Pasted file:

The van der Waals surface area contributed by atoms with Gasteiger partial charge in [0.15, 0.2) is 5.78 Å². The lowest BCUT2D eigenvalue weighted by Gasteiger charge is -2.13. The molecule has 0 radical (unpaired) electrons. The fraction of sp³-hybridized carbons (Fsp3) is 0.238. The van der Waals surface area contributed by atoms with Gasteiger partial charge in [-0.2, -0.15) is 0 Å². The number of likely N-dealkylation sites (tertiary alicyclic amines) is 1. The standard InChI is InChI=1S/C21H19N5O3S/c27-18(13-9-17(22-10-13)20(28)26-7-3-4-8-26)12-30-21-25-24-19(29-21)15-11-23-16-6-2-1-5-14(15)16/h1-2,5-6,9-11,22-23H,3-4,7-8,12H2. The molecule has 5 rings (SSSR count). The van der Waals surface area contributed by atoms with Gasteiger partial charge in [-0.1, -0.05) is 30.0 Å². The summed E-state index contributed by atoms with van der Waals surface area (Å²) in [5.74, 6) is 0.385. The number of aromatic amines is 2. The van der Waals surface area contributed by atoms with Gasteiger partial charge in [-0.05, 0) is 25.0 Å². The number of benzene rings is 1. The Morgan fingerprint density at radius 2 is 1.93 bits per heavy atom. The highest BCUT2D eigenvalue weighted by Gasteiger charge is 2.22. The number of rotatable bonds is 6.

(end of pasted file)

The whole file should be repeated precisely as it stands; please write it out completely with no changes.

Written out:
The van der Waals surface area contributed by atoms with Gasteiger partial charge in [0.15, 0.2) is 5.78 Å². The lowest BCUT2D eigenvalue weighted by Gasteiger charge is -2.13. The molecule has 0 radical (unpaired) electrons. The fraction of sp³-hybridized carbons (Fsp3) is 0.238. The van der Waals surface area contributed by atoms with Gasteiger partial charge in [-0.2, -0.15) is 0 Å². The number of likely N-dealkylation sites (tertiary alicyclic amines) is 1. The standard InChI is InChI=1S/C21H19N5O3S/c27-18(13-9-17(22-10-13)20(28)26-7-3-4-8-26)12-30-21-25-24-19(29-21)15-11-23-16-6-2-1-5-14(15)16/h1-2,5-6,9-11,22-23H,3-4,7-8,12H2. The molecule has 5 rings (SSSR count). The van der Waals surface area contributed by atoms with Gasteiger partial charge in [-0.1, -0.05) is 30.0 Å². The summed E-state index contributed by atoms with van der Waals surface area (Å²) in [5.74, 6) is 0.385. The number of aromatic amines is 2. The van der Waals surface area contributed by atoms with Gasteiger partial charge in [-0.05, 0) is 25.0 Å². The number of benzene rings is 1. The Morgan fingerprint density at radius 2 is 1.93 bits per heavy atom. The highest BCUT2D eigenvalue weighted by Gasteiger charge is 2.22. The number of rotatable bonds is 6.